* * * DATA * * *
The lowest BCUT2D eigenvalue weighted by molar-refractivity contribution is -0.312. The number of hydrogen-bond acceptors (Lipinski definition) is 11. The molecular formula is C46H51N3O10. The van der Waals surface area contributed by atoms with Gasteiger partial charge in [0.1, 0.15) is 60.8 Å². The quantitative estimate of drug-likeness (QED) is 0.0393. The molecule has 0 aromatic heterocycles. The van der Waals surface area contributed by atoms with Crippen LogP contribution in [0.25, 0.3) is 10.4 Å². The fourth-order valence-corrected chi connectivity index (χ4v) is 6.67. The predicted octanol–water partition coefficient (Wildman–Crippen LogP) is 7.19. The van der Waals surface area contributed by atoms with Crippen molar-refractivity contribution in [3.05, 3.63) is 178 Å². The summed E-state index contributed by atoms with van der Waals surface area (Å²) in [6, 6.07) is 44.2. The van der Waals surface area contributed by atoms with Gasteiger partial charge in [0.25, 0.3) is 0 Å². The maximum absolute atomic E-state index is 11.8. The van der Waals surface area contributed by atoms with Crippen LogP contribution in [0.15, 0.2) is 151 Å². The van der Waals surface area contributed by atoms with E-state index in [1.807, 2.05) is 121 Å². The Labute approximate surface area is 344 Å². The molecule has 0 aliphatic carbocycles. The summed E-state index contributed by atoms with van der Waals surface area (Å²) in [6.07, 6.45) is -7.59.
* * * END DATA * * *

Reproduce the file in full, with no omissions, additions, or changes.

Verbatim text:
The lowest BCUT2D eigenvalue weighted by molar-refractivity contribution is -0.312. The number of hydrogen-bond acceptors (Lipinski definition) is 11. The molecular formula is C46H51N3O10. The van der Waals surface area contributed by atoms with Gasteiger partial charge in [0.1, 0.15) is 60.8 Å². The quantitative estimate of drug-likeness (QED) is 0.0393. The molecule has 0 aromatic heterocycles. The van der Waals surface area contributed by atoms with Crippen LogP contribution in [0.25, 0.3) is 10.4 Å². The fourth-order valence-corrected chi connectivity index (χ4v) is 6.67. The predicted octanol–water partition coefficient (Wildman–Crippen LogP) is 7.19. The van der Waals surface area contributed by atoms with Crippen molar-refractivity contribution in [3.05, 3.63) is 178 Å². The summed E-state index contributed by atoms with van der Waals surface area (Å²) in [6, 6.07) is 44.2. The van der Waals surface area contributed by atoms with Gasteiger partial charge in [0.25, 0.3) is 0 Å². The maximum absolute atomic E-state index is 11.8. The van der Waals surface area contributed by atoms with Crippen LogP contribution in [0.15, 0.2) is 151 Å². The van der Waals surface area contributed by atoms with E-state index in [1.807, 2.05) is 121 Å². The Labute approximate surface area is 344 Å². The molecule has 0 aliphatic carbocycles. The summed E-state index contributed by atoms with van der Waals surface area (Å²) in [6.07, 6.45) is -7.59.